Historically, there haven’t been many places in Baltimore to get burger, beer, and a nostalgia-fueled fix of arcade games under one roof. But now, thanks to North Ave. Market, that is about to change.
“It’s a giant nostalgia space,” says Matthew Steinberg of Secret Sauce Co., who runs the Station North spot’s food and beverage program with business partner and chef Vaughn Weitzman of the Farm to Charm food truck. “We have the ’70s and ’80s vibe and classic ’50s diner-style burger menu.”
Though the space has been used for various community events since July, it officially opened to the public this week with daily lunch and dinner service from 11 a.m.-11 p.m. At North Ave. Market, the Secret Sauce team serves the same classic and vegan burgers, hand-cut fries, and milkshakes (think flavors like chocolate, strawberry, and matcha) that they featured at an extended pop-up at Lost City diner a few months back. Of course, there is also plenty of the brand’s artisan sauces for sampling.
Pending liquor board approval—a hearing is scheduled for December 6—the spot will also feature arcade-inspired cocktails such as the “8-Bit,” (whiskey, amaro, honey, and lemon) and the “Disco Lemonade,” an elevated take on a vodka cranberry.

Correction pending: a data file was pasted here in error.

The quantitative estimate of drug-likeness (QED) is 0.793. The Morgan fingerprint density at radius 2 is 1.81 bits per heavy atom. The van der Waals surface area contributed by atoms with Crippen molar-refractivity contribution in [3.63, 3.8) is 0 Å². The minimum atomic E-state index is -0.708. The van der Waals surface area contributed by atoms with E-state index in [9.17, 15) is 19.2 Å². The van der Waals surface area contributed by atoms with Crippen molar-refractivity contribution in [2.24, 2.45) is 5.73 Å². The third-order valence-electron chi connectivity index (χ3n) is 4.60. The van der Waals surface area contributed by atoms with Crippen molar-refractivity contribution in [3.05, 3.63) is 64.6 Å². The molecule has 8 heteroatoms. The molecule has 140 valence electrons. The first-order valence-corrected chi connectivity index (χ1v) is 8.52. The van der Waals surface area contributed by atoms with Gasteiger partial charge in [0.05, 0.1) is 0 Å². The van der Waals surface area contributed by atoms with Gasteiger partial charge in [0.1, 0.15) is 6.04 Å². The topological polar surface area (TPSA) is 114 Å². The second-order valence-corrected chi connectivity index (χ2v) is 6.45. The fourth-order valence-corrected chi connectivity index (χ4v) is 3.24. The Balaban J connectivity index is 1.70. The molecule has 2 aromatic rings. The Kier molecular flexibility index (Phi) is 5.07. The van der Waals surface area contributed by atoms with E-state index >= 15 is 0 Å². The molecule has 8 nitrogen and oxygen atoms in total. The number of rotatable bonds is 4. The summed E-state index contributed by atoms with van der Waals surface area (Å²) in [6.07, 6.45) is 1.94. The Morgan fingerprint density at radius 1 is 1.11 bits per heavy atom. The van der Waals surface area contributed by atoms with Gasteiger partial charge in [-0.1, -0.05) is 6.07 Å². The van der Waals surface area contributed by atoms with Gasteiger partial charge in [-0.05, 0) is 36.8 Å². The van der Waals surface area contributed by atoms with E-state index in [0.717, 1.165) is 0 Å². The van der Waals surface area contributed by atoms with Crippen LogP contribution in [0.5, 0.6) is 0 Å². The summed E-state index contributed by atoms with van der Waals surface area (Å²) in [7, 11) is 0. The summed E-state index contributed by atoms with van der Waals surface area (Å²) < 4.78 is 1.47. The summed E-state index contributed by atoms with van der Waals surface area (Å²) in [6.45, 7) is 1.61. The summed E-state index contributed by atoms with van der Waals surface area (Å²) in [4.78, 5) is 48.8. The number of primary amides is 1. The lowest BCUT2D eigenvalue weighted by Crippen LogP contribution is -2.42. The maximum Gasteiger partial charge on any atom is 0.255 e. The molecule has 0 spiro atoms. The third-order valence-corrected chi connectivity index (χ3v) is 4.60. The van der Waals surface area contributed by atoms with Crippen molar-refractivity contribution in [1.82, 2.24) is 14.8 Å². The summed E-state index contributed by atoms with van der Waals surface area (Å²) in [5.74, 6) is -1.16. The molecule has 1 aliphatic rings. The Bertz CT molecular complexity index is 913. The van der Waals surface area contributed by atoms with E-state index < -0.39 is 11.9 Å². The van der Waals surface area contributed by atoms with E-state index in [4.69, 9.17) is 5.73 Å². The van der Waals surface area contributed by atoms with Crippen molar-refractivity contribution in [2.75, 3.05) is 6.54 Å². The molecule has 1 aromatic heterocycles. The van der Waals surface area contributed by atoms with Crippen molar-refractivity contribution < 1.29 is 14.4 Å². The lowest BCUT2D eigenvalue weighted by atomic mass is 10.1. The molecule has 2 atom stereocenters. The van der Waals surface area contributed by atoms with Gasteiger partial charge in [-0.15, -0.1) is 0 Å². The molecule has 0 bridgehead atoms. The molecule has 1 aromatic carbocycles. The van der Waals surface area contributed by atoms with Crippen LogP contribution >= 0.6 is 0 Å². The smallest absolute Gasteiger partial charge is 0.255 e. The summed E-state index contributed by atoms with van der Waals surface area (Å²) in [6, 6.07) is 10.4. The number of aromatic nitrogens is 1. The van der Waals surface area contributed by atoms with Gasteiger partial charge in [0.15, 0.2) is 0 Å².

Steinberg and Weitzman first got in touch with the building’s co-owner, Michael Shecter, during the time they were operating the Lost City pop-up. Schecter approached them with the concept and they were enticed by the prospect. The property is another in a slew of refurbished historic buildings across the city being brought back to life for a new concept. Dating back to 1927, North Ave. Market started as a bowling alley with 12 retail shops before later being converted to the home of a confederate general.
Together, the team envisioned a gathering space where people could come after work for a drink and a good burger. Those in charge are presenting the arcade as an alternative to simply sitting down at a bar. “It’s a way for people to connect with one another,” Steinberg says. “They want an activity to do when they go out, and this is a way to do that.”
As for what games to expect, all the typical arcade standbys are present: Ms. Pac-Man, Q*Bert NBA Jam, Galaga, and more. All the games (there’s also a suggestion page for requests) will also be free to play, which is rare for an arcade.
The retro games inspired the design of the space, which features neon signs, and L-shaped bar, a merch area, and an artsy monograph letter board menu. Now that the destination is open full time, there are plans to have DJs most weekends under the light of a disco ball. Steinberg also wants to host watch parties, book local bands, and even hopes to pull in the occasional touring act. The performance aspect is something that has worked well for the arcade in the past, as showcased by the venue’s previous Artscape and Halloween concerts.
Other future plans include an expansion into the building adjacent to the arcade, which will allow the owners to have a more flexible layout and host larger events. North Ave. Market adds to the growth in Station North, as the area continues to thrive with its mix of old and new arts spaces.
“We’re working very hard showing everybody what growth in Station North can be,” Steinberg says. “We want to activate the space in a way that is beneficial to everybody in Baltimore.”